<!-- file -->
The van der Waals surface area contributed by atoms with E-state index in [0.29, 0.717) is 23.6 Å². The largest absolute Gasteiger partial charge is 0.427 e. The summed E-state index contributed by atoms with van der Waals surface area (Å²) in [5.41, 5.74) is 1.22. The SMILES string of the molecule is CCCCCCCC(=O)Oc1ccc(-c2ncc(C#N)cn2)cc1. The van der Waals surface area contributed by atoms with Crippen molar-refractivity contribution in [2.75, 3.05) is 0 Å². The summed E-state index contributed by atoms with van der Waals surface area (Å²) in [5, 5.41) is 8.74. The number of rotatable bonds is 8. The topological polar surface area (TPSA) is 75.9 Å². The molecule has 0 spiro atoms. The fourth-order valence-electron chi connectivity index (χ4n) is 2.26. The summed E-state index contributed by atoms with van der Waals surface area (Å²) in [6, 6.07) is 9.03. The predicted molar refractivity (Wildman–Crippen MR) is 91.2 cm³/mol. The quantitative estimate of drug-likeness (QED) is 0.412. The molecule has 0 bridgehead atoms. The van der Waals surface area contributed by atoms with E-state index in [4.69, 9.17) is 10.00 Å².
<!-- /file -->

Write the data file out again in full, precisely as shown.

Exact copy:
The van der Waals surface area contributed by atoms with E-state index in [0.29, 0.717) is 23.6 Å². The largest absolute Gasteiger partial charge is 0.427 e. The summed E-state index contributed by atoms with van der Waals surface area (Å²) in [5.41, 5.74) is 1.22. The SMILES string of the molecule is CCCCCCCC(=O)Oc1ccc(-c2ncc(C#N)cn2)cc1. The van der Waals surface area contributed by atoms with Crippen molar-refractivity contribution in [2.75, 3.05) is 0 Å². The summed E-state index contributed by atoms with van der Waals surface area (Å²) in [5, 5.41) is 8.74. The number of rotatable bonds is 8. The topological polar surface area (TPSA) is 75.9 Å². The molecule has 0 spiro atoms. The fourth-order valence-electron chi connectivity index (χ4n) is 2.26. The summed E-state index contributed by atoms with van der Waals surface area (Å²) in [6, 6.07) is 9.03. The predicted molar refractivity (Wildman–Crippen MR) is 91.2 cm³/mol. The quantitative estimate of drug-likeness (QED) is 0.412. The molecule has 0 bridgehead atoms. The van der Waals surface area contributed by atoms with E-state index in [4.69, 9.17) is 10.00 Å².